Until it dawned on me that I would probably be even happier walking outside in the terminal, browsing through the shops and flipping through magazines.
Yet I stayed in the lounge with my strawberries. Why? Because I got a free pass to a First Class lounge, and I was going to use it, whether I even wanted to or not. Why? Because people like free stuff.
THIS SAYS something about the human condition. Offer somebody something for free, and they’ll take it, even if they really don’t need it, or can afford to pay for it on their own.
I’m always amazed at the long lines at gas stations on Friday mornings as people are willing to wait 30 minutes to fill up because they’ll receive a free newspaper – one they probably are not going to have time to read anyhow because they wasted so much time in line.
I have a relative who insists on driving across town to one particular gas station to fill up because they offer a free cup of coffee for every gas purchase of over NIS 150.
And another elderly relative, family lore has it, once needed a walker to help her mobility. She had one at home, but was offered a free one at a clinic – and took it. There was no place in her small apartment to even store the second walker, but she took it anyhow. Why? Because people like free stuff.
But why look further afield at relatives? I was invited this summer to the US Embassy’s annual July 4th reception. There was a huge array of food at the reception in Jerusalem, and as I entered the hall I became a man possessed. I’m not a particularly huge eater, but all that food was there, all of it was free, all of it was kosher and I just went from one station to the next, eating everything -- and actually annoyed if anybody, even a source with a possible story tip, stopped me to talk.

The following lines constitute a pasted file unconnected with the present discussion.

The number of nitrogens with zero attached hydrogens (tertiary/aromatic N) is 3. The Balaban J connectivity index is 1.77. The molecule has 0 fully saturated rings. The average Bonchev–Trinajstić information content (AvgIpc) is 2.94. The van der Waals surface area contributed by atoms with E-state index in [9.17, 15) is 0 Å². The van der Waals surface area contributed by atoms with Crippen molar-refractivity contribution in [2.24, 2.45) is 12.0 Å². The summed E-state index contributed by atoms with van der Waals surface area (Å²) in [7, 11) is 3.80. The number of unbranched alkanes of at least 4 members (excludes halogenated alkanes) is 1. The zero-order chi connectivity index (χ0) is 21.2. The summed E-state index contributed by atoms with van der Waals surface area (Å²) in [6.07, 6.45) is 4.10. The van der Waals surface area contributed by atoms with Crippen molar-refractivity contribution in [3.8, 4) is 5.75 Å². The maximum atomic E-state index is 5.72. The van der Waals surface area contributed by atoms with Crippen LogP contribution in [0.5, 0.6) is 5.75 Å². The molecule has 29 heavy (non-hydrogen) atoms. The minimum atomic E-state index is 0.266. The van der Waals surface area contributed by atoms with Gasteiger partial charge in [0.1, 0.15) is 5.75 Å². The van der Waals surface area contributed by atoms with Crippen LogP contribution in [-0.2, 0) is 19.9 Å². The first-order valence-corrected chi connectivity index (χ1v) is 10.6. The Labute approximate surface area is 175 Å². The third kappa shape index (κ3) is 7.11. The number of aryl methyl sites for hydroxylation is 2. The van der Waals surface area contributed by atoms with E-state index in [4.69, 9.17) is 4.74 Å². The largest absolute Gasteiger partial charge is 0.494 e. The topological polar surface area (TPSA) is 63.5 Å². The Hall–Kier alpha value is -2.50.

At the McDonalds booth I ate not one burger, but two, and I never eat two hamburgers at one sitting. But it was there and free and the inclination to partake – even though I was already stuffed to the gills – was overwhelming.
ALL THIS came to mind this week as I tried to understand the country’s present political crisis. I have no idea whether Prime Minister Benjamin Netanyahu is guilty of the charges the attorney-general spelled out last week. The courts will work all that out.
But the one thing that perplexed me since the very beginning was Case 1000, the one in which Netanyahu is accused of taking hundreds of thousands of shekels worth of free cigars, champagne and jewelry from two millionaires.
Why? Why, if it’s true, would he do this? Here is a man who surely doesn’t lack for money – he gets a hefty government salary, owns one house in Caesarea, an apartment in Jerusalem, and lives for free in the Prime Minister’s Residence. What, he can’t buy his own cigars? Why take these gifts?
Why? For the same reason I went into the First Class lounge and stayed there, though I didn’t even really want to, or why I grabbed that second burger at the US Embassy’s shindig. Because everybody – the powerful and the powerless, the rich and the poor – have a weakness for one thing: free stuff.
As that 1920s show tune turned into a hit by singers like Dinah Shore and Bing Crosby put it so well: “The best things in life are free.”
Or not.